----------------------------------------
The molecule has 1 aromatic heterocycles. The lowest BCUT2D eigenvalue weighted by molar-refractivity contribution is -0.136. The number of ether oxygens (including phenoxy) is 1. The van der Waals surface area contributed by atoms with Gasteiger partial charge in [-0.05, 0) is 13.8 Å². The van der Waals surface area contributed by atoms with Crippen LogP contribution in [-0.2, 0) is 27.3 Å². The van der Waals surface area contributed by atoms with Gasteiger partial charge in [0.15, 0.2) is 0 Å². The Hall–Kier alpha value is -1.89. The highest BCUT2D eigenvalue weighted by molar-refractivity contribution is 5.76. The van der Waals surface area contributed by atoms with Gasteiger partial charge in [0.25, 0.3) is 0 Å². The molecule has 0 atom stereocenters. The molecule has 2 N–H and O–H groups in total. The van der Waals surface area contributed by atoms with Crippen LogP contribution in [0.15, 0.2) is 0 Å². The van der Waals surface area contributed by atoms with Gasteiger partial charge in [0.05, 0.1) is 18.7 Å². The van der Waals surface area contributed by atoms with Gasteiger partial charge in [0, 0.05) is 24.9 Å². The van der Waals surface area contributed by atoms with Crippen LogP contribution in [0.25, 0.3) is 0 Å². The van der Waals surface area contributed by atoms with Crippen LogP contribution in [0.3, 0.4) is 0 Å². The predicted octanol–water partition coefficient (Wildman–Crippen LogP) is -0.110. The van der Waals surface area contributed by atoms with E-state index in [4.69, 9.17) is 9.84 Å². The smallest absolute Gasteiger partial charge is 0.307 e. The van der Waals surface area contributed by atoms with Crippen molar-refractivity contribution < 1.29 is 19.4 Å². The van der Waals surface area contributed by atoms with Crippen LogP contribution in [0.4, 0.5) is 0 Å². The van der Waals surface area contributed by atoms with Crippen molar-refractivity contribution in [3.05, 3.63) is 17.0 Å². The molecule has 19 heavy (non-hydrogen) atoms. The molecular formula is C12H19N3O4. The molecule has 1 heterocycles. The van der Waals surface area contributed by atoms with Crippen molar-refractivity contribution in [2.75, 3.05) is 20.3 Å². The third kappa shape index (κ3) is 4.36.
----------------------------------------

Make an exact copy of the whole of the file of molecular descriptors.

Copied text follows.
The molecule has 1 aromatic heterocycles. The lowest BCUT2D eigenvalue weighted by molar-refractivity contribution is -0.136. The number of ether oxygens (including phenoxy) is 1. The van der Waals surface area contributed by atoms with Gasteiger partial charge in [-0.05, 0) is 13.8 Å². The van der Waals surface area contributed by atoms with Crippen LogP contribution in [-0.2, 0) is 27.3 Å². The van der Waals surface area contributed by atoms with Gasteiger partial charge in [0.15, 0.2) is 0 Å². The Hall–Kier alpha value is -1.89. The highest BCUT2D eigenvalue weighted by molar-refractivity contribution is 5.76. The van der Waals surface area contributed by atoms with Gasteiger partial charge in [0.25, 0.3) is 0 Å². The molecule has 0 atom stereocenters. The molecule has 2 N–H and O–H groups in total. The van der Waals surface area contributed by atoms with Crippen LogP contribution in [0.15, 0.2) is 0 Å². The van der Waals surface area contributed by atoms with Gasteiger partial charge in [0.05, 0.1) is 18.7 Å². The van der Waals surface area contributed by atoms with Gasteiger partial charge in [0, 0.05) is 24.9 Å². The van der Waals surface area contributed by atoms with Crippen LogP contribution in [0.25, 0.3) is 0 Å². The van der Waals surface area contributed by atoms with Crippen LogP contribution in [0.3, 0.4) is 0 Å². The predicted octanol–water partition coefficient (Wildman–Crippen LogP) is -0.110. The van der Waals surface area contributed by atoms with E-state index in [4.69, 9.17) is 9.84 Å². The smallest absolute Gasteiger partial charge is 0.307 e. The van der Waals surface area contributed by atoms with Crippen molar-refractivity contribution < 1.29 is 19.4 Å². The van der Waals surface area contributed by atoms with Crippen LogP contribution in [0.4, 0.5) is 0 Å². The van der Waals surface area contributed by atoms with Crippen molar-refractivity contribution in [3.05, 3.63) is 17.0 Å². The molecule has 19 heavy (non-hydrogen) atoms. The molecular formula is C12H19N3O4. The molecule has 1 heterocycles. The van der Waals surface area contributed by atoms with Crippen molar-refractivity contribution in [2.75, 3.05) is 20.3 Å². The third kappa shape index (κ3) is 4.36.